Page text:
Article | Published:

A novel tripartite motif involved in aquaporin topogenesis, monomer folding and tetramerization

Nature Structural & Molecular Biology volume 14, pages 762769 (2007) | Download Citation

Abstract

Aquaporin (AQP) folding in the endoplasmic reticulum is characterized by two distinct pathways of membrane insertion that arise from divergent residues within the second transmembrane segment. We now show that in AQP1 these residues (Asn49 and Lys51) interact with Asp185 at the C terminus of TM5 to form a polar, quaternary structural motif that influences multiple stages of folding. Asn49 and Asp185 form an intramolecular hydrogen bond needed for proper helical packing, monomer formation and function. In contrast, Lys51 interacts with Asp185 on an adjacent monomer to stabilize the AQP1 tetramer. Although these residues are unique to AQP1, they share a highly conserved architecture whose functional properties can be transferred to other family members. These findings suggest a general mechanism by which evolutionary divergence of membrane proteins can confer new functional properties via alternative folding pathways that give rise to a common final structure.

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Acknowledgements

The authors thank F. Larabee for his expert technical assistance, and L. Musil, D. Koop, C. Enns and S.-L. Shyng and members of the Skach laboratory for their valuable advice and comments. This work was supported by US National Institutes of Health grants GM53457 (W.R.S.), DK51818 (W.R.S.) and T32HL07781 (T.M.B.).

Author information

Author notes

    • Teresa M Buck

    Present address: University of Pittsburgh, Department of Biological Sciences, 274 Crawford Hall, Pittsburgh, Pennsylvania 15260, USA.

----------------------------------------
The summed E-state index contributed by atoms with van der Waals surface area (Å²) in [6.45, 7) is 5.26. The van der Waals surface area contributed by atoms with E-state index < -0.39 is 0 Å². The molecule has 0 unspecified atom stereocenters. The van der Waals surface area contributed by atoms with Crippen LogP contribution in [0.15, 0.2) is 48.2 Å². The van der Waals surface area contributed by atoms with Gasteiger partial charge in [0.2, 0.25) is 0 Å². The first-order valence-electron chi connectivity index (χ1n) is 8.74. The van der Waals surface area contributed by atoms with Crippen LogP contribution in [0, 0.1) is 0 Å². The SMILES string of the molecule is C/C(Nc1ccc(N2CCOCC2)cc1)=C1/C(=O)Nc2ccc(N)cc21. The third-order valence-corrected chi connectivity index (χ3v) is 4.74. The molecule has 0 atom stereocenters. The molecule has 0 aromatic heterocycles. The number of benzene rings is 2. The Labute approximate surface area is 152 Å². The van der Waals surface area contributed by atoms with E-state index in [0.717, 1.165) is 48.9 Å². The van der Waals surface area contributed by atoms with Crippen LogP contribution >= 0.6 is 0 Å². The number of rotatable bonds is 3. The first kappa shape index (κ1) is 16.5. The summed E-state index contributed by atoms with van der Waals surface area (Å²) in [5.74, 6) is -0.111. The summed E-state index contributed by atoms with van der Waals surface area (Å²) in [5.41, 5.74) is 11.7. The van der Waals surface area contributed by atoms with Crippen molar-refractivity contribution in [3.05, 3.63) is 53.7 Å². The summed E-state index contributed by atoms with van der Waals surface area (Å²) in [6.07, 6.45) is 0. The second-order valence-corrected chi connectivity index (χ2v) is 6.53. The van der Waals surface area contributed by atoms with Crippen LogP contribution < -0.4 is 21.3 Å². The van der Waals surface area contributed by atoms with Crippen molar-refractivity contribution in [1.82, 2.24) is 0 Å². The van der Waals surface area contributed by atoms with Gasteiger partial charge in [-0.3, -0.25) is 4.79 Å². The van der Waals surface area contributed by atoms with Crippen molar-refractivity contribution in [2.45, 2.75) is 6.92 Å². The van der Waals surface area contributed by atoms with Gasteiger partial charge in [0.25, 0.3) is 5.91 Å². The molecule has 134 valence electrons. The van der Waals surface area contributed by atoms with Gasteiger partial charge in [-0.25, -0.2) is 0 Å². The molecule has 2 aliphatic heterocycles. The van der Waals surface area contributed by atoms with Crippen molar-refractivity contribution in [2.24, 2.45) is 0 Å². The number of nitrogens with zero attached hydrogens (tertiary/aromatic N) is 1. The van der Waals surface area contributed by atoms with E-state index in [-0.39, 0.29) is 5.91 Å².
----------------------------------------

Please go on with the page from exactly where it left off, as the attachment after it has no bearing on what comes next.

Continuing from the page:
Affiliations

  1. Department of Biochemistry and Molecular Biology, Oregon Health & Sciences University, 3181 SW Sam Jackson Park Rd., Portland, Oregon 97239, USA.

    • Teresa M Buck
    • , Justin Wagner
    • , Steven Grund
    •  & William R Skach
  2. Division of Pulmonary and Critical Care, Oregon Health & Sciences University, 3181 SW Sam Jackson Park Rd., Portland, Oregon 97239, USA.

    • Steven Grund

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Contributions

T.M.B. generated cDNA constructs, performed protease and coimmunoprecipitation experiments, sucrose-gradient analyses and most oocyte functional studies. J.W. contributed to cDNA cloning and performed functional oocyte studies. S.G. performed oocyte expression and coimmunoprecipitation studies. W.R.S. directed the study, designed experiments, wrote the manuscript (with T.M.B.) and analyzed AQP structures.

Competing interests

The authors declare no competing financial interests.

Corresponding author

Correspondence to William R Skach.

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DOI

https://doi.org/10.1038/nsmb1275

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